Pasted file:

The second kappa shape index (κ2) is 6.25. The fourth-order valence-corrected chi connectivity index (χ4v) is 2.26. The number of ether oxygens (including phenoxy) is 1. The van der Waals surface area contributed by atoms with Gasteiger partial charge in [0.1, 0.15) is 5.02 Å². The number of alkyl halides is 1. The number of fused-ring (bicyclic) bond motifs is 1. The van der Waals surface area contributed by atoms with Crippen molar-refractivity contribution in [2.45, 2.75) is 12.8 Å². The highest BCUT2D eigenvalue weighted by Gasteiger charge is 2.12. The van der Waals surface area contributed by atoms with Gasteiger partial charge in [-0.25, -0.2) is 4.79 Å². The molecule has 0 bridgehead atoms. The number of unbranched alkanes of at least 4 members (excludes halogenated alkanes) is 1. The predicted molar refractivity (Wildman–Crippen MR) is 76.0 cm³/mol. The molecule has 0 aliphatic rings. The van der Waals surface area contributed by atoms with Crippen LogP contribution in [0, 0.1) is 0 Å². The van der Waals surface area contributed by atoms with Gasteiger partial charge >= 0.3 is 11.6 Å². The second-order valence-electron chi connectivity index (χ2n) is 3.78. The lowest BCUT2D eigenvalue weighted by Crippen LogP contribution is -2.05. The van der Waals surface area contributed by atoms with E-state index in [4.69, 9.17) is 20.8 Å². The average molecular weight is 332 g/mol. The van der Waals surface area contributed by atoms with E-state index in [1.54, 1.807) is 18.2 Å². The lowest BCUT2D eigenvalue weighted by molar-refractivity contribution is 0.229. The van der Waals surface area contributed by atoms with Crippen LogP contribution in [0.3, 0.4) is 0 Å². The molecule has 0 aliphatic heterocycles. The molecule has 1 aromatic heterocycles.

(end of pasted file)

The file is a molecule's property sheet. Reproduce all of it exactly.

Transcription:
The second kappa shape index (κ2) is 6.25. The fourth-order valence-corrected chi connectivity index (χ4v) is 2.26. The number of ether oxygens (including phenoxy) is 1. The van der Waals surface area contributed by atoms with Gasteiger partial charge in [0.1, 0.15) is 5.02 Å². The number of alkyl halides is 1. The number of fused-ring (bicyclic) bond motifs is 1. The van der Waals surface area contributed by atoms with Crippen molar-refractivity contribution in [2.45, 2.75) is 12.8 Å². The highest BCUT2D eigenvalue weighted by Gasteiger charge is 2.12. The van der Waals surface area contributed by atoms with Gasteiger partial charge in [-0.25, -0.2) is 4.79 Å². The molecule has 0 bridgehead atoms. The number of unbranched alkanes of at least 4 members (excludes halogenated alkanes) is 1. The predicted molar refractivity (Wildman–Crippen MR) is 76.0 cm³/mol. The molecule has 0 aliphatic rings. The van der Waals surface area contributed by atoms with Crippen LogP contribution in [0, 0.1) is 0 Å². The van der Waals surface area contributed by atoms with Gasteiger partial charge >= 0.3 is 11.6 Å². The second-order valence-electron chi connectivity index (χ2n) is 3.78. The lowest BCUT2D eigenvalue weighted by Crippen LogP contribution is -2.05. The van der Waals surface area contributed by atoms with E-state index in [4.69, 9.17) is 20.8 Å². The average molecular weight is 332 g/mol. The van der Waals surface area contributed by atoms with E-state index in [1.54, 1.807) is 18.2 Å². The lowest BCUT2D eigenvalue weighted by molar-refractivity contribution is 0.229. The van der Waals surface area contributed by atoms with Crippen LogP contribution in [0.3, 0.4) is 0 Å². The molecule has 0 aliphatic heterocycles. The molecule has 1 aromatic heterocycles.